At 10:10 am on June 28, 1914, two people were murdered and the world changed forever. The murders of Archduke Franz Ferdinand, heir to the Austro-Hungarian Empire and his wife Sophie are considered the spark that started World War I. Their deaths didn’t have to start a war. Their deaths were an excuse used by nations fighting for military superiority.
In 1914, the world looked much like today with a globalized elite controlling most of their nations’ wealth, labor unrest, and unsettling social changes. Nationalism and a belief in racial superiority guided government policies.
Nationalism underpinned a decade-long competition between the U.S., England and Germany to build the largest navy with the biggest battleships. France, Japan, Russia and the Austro-Hungarian Empire struggled to keep up. Racism underpinned the land grab for colonies in the Far East and Africa.
Austria-Hungary colonized closer to home. The Empire sprawled across the middle of Europe and had recently annexed Bosnia-Herzegovina. A militaristic group of government advisors wanted to continue expanding into the Balkans and sneered at the Russian military guarantee to states like Serbia. Emperor Franz Joseph was believed to support this group.
Another group of advisors wanted to limit the expansion of the empire to avoid unnecessary wars and to focus on improving the lives of their multicultural, multi-religion empire. This “peace” group of advisors was believed to have the support of Franz Ferdinand.
Every country had its own version of the debate. The U.S. was divided between isolationists who wanted to avoid all foreign entanglements and globalists who wanted the U.S. to have a voice in international affairs to protect its economic interests. The globalists had the upper hand after Theodore Roosevelt became president in 1901.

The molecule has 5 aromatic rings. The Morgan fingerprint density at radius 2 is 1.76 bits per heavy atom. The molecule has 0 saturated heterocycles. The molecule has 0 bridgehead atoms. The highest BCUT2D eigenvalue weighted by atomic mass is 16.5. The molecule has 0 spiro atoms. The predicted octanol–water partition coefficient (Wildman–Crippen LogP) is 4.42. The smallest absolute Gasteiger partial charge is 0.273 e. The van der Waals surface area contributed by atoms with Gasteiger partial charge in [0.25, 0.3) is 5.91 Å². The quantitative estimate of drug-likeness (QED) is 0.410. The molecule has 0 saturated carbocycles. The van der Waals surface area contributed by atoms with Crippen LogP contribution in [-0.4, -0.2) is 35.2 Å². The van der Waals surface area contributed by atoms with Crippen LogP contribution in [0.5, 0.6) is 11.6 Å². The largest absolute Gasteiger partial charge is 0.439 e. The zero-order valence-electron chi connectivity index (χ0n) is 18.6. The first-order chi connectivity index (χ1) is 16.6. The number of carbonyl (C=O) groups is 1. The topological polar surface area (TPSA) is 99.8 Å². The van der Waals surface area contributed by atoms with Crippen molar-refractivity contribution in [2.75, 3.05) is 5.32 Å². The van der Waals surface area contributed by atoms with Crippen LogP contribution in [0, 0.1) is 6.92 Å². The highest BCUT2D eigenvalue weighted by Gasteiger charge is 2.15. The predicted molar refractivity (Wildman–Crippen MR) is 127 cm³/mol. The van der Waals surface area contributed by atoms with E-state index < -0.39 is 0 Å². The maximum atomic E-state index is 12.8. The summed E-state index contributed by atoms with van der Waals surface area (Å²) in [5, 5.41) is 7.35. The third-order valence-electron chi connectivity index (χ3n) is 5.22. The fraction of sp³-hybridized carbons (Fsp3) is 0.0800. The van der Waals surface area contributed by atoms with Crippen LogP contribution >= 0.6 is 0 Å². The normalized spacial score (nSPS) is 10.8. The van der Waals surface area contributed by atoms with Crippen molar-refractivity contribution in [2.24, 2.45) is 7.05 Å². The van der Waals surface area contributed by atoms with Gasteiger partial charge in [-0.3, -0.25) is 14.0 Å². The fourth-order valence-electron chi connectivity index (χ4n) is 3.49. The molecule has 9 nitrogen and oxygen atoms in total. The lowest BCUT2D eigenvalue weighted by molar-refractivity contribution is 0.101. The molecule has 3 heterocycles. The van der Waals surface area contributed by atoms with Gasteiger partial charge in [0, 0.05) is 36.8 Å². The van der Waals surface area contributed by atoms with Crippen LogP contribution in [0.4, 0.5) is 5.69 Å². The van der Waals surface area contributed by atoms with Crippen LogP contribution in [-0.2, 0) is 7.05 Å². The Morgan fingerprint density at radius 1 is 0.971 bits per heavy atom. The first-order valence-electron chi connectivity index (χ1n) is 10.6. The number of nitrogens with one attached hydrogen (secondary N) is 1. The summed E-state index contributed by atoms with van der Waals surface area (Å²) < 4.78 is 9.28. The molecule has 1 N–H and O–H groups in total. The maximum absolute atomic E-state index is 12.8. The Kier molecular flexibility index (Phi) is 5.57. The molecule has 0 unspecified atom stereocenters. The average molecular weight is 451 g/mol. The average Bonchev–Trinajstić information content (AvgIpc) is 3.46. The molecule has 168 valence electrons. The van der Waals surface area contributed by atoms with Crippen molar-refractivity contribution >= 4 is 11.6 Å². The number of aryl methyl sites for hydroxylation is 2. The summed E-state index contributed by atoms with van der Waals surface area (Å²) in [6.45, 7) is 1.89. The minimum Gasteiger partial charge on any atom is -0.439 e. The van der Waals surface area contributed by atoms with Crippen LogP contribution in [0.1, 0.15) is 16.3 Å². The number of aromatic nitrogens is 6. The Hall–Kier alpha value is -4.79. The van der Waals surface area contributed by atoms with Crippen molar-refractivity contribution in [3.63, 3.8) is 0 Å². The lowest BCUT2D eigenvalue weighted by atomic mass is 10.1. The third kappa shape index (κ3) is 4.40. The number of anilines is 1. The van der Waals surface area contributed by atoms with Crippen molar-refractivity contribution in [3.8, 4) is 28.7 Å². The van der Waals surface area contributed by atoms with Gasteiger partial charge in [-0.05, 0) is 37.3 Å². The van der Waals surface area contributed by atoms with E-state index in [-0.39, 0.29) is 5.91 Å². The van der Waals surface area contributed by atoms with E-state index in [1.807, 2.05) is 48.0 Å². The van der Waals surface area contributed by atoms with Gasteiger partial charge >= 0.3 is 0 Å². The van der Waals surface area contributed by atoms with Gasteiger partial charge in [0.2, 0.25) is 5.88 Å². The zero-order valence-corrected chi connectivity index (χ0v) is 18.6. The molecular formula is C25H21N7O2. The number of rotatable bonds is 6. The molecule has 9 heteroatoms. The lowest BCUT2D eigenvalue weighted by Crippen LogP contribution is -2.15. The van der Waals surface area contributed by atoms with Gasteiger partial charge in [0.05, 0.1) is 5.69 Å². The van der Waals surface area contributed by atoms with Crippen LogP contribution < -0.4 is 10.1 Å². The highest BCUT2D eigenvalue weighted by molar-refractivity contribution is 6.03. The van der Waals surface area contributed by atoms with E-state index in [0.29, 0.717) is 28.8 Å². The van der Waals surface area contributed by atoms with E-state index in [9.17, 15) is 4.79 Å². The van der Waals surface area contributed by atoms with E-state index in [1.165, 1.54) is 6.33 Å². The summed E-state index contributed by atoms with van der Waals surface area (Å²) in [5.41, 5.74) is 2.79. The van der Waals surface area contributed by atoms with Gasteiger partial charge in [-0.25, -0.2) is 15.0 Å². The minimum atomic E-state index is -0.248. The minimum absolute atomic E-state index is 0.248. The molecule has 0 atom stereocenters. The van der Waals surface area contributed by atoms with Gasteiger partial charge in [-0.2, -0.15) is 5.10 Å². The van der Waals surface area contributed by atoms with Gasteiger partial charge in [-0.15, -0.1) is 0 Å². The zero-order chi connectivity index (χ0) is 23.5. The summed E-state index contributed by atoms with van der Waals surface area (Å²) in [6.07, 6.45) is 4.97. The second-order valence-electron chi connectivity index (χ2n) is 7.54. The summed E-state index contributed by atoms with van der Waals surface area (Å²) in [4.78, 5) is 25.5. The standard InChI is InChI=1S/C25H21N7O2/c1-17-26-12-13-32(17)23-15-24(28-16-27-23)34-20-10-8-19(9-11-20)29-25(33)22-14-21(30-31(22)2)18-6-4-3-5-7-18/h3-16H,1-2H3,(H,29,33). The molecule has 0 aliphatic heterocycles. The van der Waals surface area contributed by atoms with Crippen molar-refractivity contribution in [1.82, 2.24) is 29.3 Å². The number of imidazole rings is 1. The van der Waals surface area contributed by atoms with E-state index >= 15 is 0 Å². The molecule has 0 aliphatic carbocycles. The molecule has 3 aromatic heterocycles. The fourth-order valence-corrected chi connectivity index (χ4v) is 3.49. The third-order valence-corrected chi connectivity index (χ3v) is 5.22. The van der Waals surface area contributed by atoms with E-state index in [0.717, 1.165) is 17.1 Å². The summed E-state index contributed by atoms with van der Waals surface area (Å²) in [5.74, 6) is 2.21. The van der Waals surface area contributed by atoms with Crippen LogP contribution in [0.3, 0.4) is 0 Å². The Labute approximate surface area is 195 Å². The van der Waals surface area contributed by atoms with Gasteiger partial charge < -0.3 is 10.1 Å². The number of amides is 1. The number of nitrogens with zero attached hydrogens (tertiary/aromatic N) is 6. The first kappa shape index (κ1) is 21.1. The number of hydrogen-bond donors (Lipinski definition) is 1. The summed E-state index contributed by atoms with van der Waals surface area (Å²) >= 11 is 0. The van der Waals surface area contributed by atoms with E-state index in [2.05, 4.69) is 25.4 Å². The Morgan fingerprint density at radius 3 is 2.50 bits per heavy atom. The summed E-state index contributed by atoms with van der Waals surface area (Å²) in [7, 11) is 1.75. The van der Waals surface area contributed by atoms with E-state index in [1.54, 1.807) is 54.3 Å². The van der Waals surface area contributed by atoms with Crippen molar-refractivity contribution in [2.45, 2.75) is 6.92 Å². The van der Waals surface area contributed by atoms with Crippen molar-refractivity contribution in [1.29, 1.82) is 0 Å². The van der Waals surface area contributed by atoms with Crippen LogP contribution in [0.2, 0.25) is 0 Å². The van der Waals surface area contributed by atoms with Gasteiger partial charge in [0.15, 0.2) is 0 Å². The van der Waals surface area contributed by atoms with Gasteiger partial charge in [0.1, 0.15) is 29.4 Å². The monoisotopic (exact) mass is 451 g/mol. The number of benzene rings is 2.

Roosevelt’s primary military advisor was Captain, later Admiral, Alfred Thayer Mahan, who predicted that the U.S. and Japan would inevitably clash economically and militarily for control of the Pacific Ocean and Asia. He argued that the U.S. should attack first to protect its interests. (Japan took him seriously and preemptively attacked Pearl Harbor in 1941. Mahan’s theories are now popular with Americans worried about China’s rise.)
The arms race and frequent clashes for colonies became so fierce that governments began to worry that the world would accidentally tumble into a war. To prevent unintended wars and slow the arms race, countries entered into mutual defense pacts believing that an enemy would think twice about attacking a country with powerful friends. Others believed that every country had too much at stake in the global economy to risk their national interests on something as foolish and disruptive as war.
Then Franz Ferdinand and Sophie traveled to Sarajevo for a routine royal visit to the newly annexed territory of Bosnia-Herzegovina. To save Serbia from the threat of annexation, Gavrilo Princip and his friends assassinated the Archduke and Duchess.
In the aftermath of their deaths, the militarists in Austria-Hungary made outrageous demands on Serbia which were rejected. Russia announced that it stood by its pledge to support Serbia if it was attacked. Kaiser Wilhelm II offered Germany’s support to Austria-Hungary if Russia attacked. Russia had a mutual defense treaty with France. France had a military understanding with England. England had spent centuries ensuring the political and military status quo in Europe.
Everyone wanted to test their new weapons and military tactics. Everyone expected to win quickly and be home by Christmas. Nationalism subsumed all other considerations. In August 1914 the world changed forever.
To learn more about Franz Ferdinand, Sophie and the fate of their children, see Hitler and the Hapsburgs, by James Longo (2018). Barbara Tuchman’s The Proud Tower (1966) provides a snapshot of the world on the eve of World War I and her book The Guns of August (1962) covers the initial month of WWI.
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